Like many airlines, Lufthansa worries that other companies could disrupt parts of its business like Netflix did with movies. To prevent that, it has launched a data-based offensive.
Many companies aspire to analyze customer data so they can more precisely guess what their customers want — sometimes even before their customers know what they want. Yet airlines have been late to this game, partly because of gaps in their data collection.
Airline complacency poses a risk. Companies with stockpiles of customer data like Google and Facebook, and online travel companies such as Airbnb, Booking.com, and Expedia, may soon be able to create products that siphon off parts of an airline’s business that are adjacent to flying people in the air, such as the sale of in-flight entertainment or of luggage shipping services.
Already these companies have more data about customers’ search patterns, travel behavior, and willingness to splurge on perks than airlines have. The data divide between digital gatekeepers and airlines may pose an existential threat to the carriers.
Enter Lufthansa, which is doing more than most to try to recoup the high ground in the data battle.
The German airline group is working hard to use data to develop a better understanding of its customers. In February, it appointed Christian Langer as its chief digital officer.
Langer spoke at Skift Global Forum in New York City about the challenge of connecting digitally with the 300,000 passengers that Lufthansa, Swiss Air, and Austrian Airlines fly every day.
Lufthansa wants to get better at collecting data about these flyers. “We are the rare company that can make a person sit in a chair for nine hours and track what they do,” Langer joked.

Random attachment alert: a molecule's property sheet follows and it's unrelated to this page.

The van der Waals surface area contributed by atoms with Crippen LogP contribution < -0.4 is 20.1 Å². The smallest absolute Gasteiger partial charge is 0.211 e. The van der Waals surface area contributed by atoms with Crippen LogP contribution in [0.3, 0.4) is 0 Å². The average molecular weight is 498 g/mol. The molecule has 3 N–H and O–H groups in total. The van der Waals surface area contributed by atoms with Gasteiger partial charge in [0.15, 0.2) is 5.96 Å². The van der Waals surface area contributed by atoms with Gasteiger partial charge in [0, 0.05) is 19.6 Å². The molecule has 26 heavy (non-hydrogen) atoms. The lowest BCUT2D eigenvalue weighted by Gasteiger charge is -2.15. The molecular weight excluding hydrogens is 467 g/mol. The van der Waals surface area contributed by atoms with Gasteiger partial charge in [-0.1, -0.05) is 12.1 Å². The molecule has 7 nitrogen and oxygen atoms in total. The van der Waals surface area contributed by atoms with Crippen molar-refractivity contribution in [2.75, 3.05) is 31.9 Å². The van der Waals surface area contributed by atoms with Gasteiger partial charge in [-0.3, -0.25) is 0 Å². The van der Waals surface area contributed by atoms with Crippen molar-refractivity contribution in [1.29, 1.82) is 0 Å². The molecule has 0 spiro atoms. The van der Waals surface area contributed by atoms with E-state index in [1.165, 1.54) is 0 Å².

“We know which wine you prefer, we know which movies you watched, and so forth,” he said. “But the minute you land, all that data is erased. We need to change that.”
Lufthansa’s example may inspire other airlines that have been collecting terabytes of data with no idea what to do with it other than to pay for its storage. Until now, data analysis required heavy labor from business intelligence experts, but the rise of machine learning promises to unlock insights more cheaply.
For that reason, Lufthansa aspires to become a pioneer of digital innovation among airlines and to overcome the disconnect between digital experience and physical reality, Langer said.
For example, Lufthansa has been working on an algorithm that can predict where a traveler will want to take their next vacation based on data about their preferences and past booking patterns. The model is similar to how Netflix can plausibly guess which movies someone might like.
“The algorithm is a bold vision,” Langer said. “But obviously, you need a lot of data to do this, and there are companies around that, honestly, have more information about your behavior and preferences than we do now.”
It’s a long path ahead, but Lufthansa is already making creative efforts at filling in the gaps in its knowledge about its passengers, Langer said.
Watch the entire interview above, or consider reading coverage of Skift Global Forum.
At this year’s Skift Global Forum in New York City, travel leaders from around the world gathered for two days of inspiration, information, and conversation for panels such as this, as well as solo TED-like talks on the future of travel.
Visit our Skift Global Forum site for more details about 2018 events.
Photo credit: Lufthansa Group chief digital officer Dr. Christian Langer appeared at Skift Global Forum in New York City on September 26, 2017. Skift